The thermal expansion and density of Compacted Graphite Iron (CGI) and Spheroidal Graphite Iron (SGI) were measured in the temperature range of 25–500 °C using push-rod type dilatometer. The coefficient of the thermal expansion (CTE) of cast iron can be expressed by the
[...] Read more.
The thermal expansion and density of Compacted Graphite Iron (CGI) and Spheroidal Graphite Iron (SGI) were measured in the temperature range of 25–500 °C using push-rod type dilatometer. The coefficient of the thermal expansion (CTE) of cast iron can be expressed by the following equation: CTE = 1.38 × 10−5 + 5.38 × 10−8 N − 5.85 × 10−7 G + 1.85 × 10−8 T − 2.41 × 10−6 RP/F − 1.28 × 10−8 NG − 2.97 × 10−7 GRP/F + 4.65 × 10−9 TRP/F + 1.08 × 10−7 G2 − 4.80 × 10−11 T2 (N: Nodularity, G: Area fraction of graphite (%), T: Temperature (°C), RP/F: Pearlite/Ferrite ratio in the matrix). Full article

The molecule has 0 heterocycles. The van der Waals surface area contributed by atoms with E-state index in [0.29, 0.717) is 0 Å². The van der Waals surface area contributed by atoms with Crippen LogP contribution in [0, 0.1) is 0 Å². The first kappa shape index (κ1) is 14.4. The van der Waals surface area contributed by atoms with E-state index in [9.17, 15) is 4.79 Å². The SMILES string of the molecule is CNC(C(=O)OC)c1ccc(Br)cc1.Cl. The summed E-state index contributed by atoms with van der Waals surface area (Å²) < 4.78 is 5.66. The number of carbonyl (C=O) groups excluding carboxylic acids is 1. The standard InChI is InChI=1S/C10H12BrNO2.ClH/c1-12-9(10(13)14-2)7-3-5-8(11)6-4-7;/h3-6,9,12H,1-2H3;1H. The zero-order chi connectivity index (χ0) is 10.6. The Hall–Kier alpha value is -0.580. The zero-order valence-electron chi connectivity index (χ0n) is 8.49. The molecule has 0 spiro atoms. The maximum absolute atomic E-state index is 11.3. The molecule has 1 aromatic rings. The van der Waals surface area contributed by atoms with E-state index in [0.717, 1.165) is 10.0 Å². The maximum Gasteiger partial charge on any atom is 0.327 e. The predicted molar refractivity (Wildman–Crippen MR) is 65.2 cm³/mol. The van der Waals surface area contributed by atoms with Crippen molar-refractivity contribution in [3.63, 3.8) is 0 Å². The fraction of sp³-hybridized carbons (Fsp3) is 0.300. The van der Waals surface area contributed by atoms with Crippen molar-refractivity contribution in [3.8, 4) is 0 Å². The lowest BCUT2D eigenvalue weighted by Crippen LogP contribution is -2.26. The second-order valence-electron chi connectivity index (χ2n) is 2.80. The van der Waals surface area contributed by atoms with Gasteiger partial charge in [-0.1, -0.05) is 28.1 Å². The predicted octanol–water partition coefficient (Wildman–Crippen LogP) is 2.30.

(This article belongs to the Special Issue Casting Alloy Design and Modification)
Open AccessArticle Integral Steel Casting of Full Spade Rudder Trunk Carrier Housing for Supersized Container Vessels through Casting Process Engineering (Sekjin E&T)
Metals 2015, 5(2), 706-719; doi:10.3390/met5020706
Received: 2 February 2015 / Revised: 16 April 2015 / Accepted: 27 April 2015 / Published: 30 April 2015
Cited by 1 | PDF Full-text (1377 KB) | HTML Full-text | XML Full-text
Abstract
In casting steel for offshore construction, integral casted structures are superior to welded structures in terms of preventing fatigue cracks in the stress raisers. In this study, mold design and casting analysis were conducted for integral carrier housing. Casting simulation was used for
[...] Read more.